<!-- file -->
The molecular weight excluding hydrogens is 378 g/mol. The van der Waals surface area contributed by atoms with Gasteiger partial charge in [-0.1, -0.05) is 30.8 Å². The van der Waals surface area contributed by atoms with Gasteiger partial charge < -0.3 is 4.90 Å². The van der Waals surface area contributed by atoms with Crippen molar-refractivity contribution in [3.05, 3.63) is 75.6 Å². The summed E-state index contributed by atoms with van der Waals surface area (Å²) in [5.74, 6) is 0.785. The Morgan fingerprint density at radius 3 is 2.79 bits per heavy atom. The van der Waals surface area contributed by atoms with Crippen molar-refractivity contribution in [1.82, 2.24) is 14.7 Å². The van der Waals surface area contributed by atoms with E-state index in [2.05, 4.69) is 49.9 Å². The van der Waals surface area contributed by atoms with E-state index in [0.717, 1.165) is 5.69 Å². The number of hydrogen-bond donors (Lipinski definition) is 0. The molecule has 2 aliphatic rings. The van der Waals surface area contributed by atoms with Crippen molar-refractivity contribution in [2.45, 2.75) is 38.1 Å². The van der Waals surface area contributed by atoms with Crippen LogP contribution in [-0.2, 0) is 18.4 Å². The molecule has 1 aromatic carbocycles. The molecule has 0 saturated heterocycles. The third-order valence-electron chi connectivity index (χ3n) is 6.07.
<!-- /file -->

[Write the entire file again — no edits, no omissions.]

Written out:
The molecular weight excluding hydrogens is 378 g/mol. The van der Waals surface area contributed by atoms with Gasteiger partial charge in [-0.1, -0.05) is 30.8 Å². The van der Waals surface area contributed by atoms with Gasteiger partial charge < -0.3 is 4.90 Å². The van der Waals surface area contributed by atoms with Crippen molar-refractivity contribution in [3.05, 3.63) is 75.6 Å². The summed E-state index contributed by atoms with van der Waals surface area (Å²) in [5.74, 6) is 0.785. The Morgan fingerprint density at radius 3 is 2.79 bits per heavy atom. The van der Waals surface area contributed by atoms with Crippen molar-refractivity contribution in [1.82, 2.24) is 14.7 Å². The van der Waals surface area contributed by atoms with E-state index in [2.05, 4.69) is 49.9 Å². The van der Waals surface area contributed by atoms with E-state index in [0.717, 1.165) is 5.69 Å². The number of hydrogen-bond donors (Lipinski definition) is 0. The molecule has 2 aliphatic rings. The van der Waals surface area contributed by atoms with Crippen molar-refractivity contribution in [2.45, 2.75) is 38.1 Å². The van der Waals surface area contributed by atoms with Crippen LogP contribution in [-0.2, 0) is 18.4 Å². The molecule has 1 aromatic carbocycles. The molecule has 0 saturated heterocycles. The third-order valence-electron chi connectivity index (χ3n) is 6.07.